• Improved imagination and intellectual curiosity: Introducing music in the early childhood years can help foster a positive attitude toward learning and curiosity. Artistic education develops the whole brain and develops a child’s imagination.
  • Preparation for the creative economy: Investing in creative education can prepare students for the 21st century workforce. The new economy has created more artistic careers, and these jobs may grow faster than others in the future.
  • Better self-confidence: With encouragement from teachers and parents, students playing a musical instrument can build pride and confidence. Musical education is also likely to develop better communication for students.
  • Responsible risk-taking: Performing a musical piece can bring fear and anxiety. Doing so teaches kids how to take risks and deal with fear, which will help them become successful and reach their potential.
  • Development of teamwork: playing as part of an ensemble require teamwork. In these groups, students will learn how to work together and build camaraderie.
  • Improved creative thinking: pupils who study the arts can learn to think creatively. This kind of education can help them solve problems by thinking outside the box and realizing that there may be more than one right answer.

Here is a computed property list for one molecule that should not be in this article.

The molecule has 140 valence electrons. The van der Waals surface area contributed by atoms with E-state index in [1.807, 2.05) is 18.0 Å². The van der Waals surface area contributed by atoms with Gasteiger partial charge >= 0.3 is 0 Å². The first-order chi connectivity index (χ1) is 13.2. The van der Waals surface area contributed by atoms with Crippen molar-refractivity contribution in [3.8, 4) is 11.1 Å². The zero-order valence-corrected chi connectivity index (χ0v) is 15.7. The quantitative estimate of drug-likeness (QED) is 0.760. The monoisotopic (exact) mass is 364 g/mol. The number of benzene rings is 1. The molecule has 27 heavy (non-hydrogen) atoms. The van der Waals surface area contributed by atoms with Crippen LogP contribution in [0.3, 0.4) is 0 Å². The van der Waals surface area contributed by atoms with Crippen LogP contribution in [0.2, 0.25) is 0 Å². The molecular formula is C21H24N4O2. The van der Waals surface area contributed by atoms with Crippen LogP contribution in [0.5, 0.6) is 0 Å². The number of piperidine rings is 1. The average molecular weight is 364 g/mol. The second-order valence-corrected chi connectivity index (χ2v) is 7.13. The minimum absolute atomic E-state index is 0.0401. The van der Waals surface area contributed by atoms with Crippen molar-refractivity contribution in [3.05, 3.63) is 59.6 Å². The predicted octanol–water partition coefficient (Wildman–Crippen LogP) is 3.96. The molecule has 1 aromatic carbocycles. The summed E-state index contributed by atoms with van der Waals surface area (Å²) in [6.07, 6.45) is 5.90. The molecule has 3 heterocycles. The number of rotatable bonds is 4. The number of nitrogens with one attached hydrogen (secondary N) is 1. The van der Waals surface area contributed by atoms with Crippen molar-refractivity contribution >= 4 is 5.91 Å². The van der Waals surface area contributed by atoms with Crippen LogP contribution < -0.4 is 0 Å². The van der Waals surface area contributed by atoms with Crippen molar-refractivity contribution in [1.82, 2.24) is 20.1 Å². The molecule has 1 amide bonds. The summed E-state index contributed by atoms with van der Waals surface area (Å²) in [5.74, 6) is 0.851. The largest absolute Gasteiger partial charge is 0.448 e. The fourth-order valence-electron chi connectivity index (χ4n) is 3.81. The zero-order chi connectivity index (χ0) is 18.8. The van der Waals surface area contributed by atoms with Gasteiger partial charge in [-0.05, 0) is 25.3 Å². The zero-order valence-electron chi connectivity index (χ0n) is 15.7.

• More finely-tuned auditory skills: Musicians can better detect meaningful, information-bearing elements in sounds, like the emotional meaning in a baby’s cry. Students who practice music can have better auditory attention, and pick out predictable patterns from surrounding noise.
  • Better engagement and a more inclusive environment: An enjoyable subject like music can keep pupils interested and engaged in school. It also often engages children who can find other areas of the curriculum tricky. Learning to play pieces of music on a new instrument can be a challenging, but achievable goal. Students who master even the smallest goal in music will be able to feel proud of their achievement.
  • Increased coordination: Students who practice with musical instruments can improve their hand-eye coordination. Just like playing sports, children can develop motor skills when playing music.
  • Students learn to improve their work: Learning music promotes craftsmanship, and students learn to want to create good work instead of mediocre work. This desire can be applied to all subjects of study.
  • A mastery of memorization: Even when performing with sheet music, student musicians are constantly using their memory to perform. The skill of memorization can serve students well in education and beyond.